The purpose of this rapid review was to identify and examine evidence on the risk of transmission from handling the bodies of deceased persons with suspected or confirmed COVID-19. The review includes 12 studies (including 1 preprint): 4 observational studies (with laboratory components) and 8 laboratory studies in autopsy settings (search up to 17 March 2021).
Evidence from laboratory studies conducted in autopsy settings suggests that SARSCoV-2 can persist in body fluids from the respiratory tract of deceased persons with confirmed COVID-19. However, more research is needed to understand the risk of transmission from contact with the body fluids of deceased persons with COVID-19 and its association with factors such as disease severity, disease duration and post-mortem interval.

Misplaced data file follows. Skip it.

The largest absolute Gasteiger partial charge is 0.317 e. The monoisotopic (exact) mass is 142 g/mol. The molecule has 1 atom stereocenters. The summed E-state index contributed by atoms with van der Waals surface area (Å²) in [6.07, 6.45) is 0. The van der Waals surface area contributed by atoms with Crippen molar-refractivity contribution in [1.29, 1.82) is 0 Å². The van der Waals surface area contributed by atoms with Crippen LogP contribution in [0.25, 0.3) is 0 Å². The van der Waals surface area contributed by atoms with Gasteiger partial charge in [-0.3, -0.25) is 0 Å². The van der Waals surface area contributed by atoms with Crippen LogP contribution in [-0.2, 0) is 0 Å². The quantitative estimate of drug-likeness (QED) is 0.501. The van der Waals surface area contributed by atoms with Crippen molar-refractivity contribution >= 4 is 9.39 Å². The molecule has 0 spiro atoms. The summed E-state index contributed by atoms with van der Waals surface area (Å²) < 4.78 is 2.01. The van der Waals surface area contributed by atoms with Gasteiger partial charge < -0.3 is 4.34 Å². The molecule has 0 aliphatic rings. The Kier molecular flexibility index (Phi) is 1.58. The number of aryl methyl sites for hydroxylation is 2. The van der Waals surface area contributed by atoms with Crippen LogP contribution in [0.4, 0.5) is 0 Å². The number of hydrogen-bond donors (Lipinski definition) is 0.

Evidence from 3 case series suggests that the risk of transmission from the deceased in autopsy settings with strict infection control protocols is low. Evidence from a prevalence study in mortuary and cemetery workers in Qatar showed high infection rates, although the results suggested that transmission might have occurred in the community rather than from handling bodies of COVID-19 cases.
No epidemiological investigations reporting on transmission from handling bodies of COVID-19 cases were identified, potentially indicating that clusters of COVID-19 infection amongst persons handling the bodies of the deceased has not been reported. However, this does not constitute evidence of absence of risk.
Nearly all studies were conducted in autopsy settings and contained small samples, which limits their applicability to non-clinical settings. In particular, the level of infection control measures in place in these studies do not allow us to infer whether there is a risk of transmission from handling the bodies of deceased persons with suspected or confirmed COVID-19.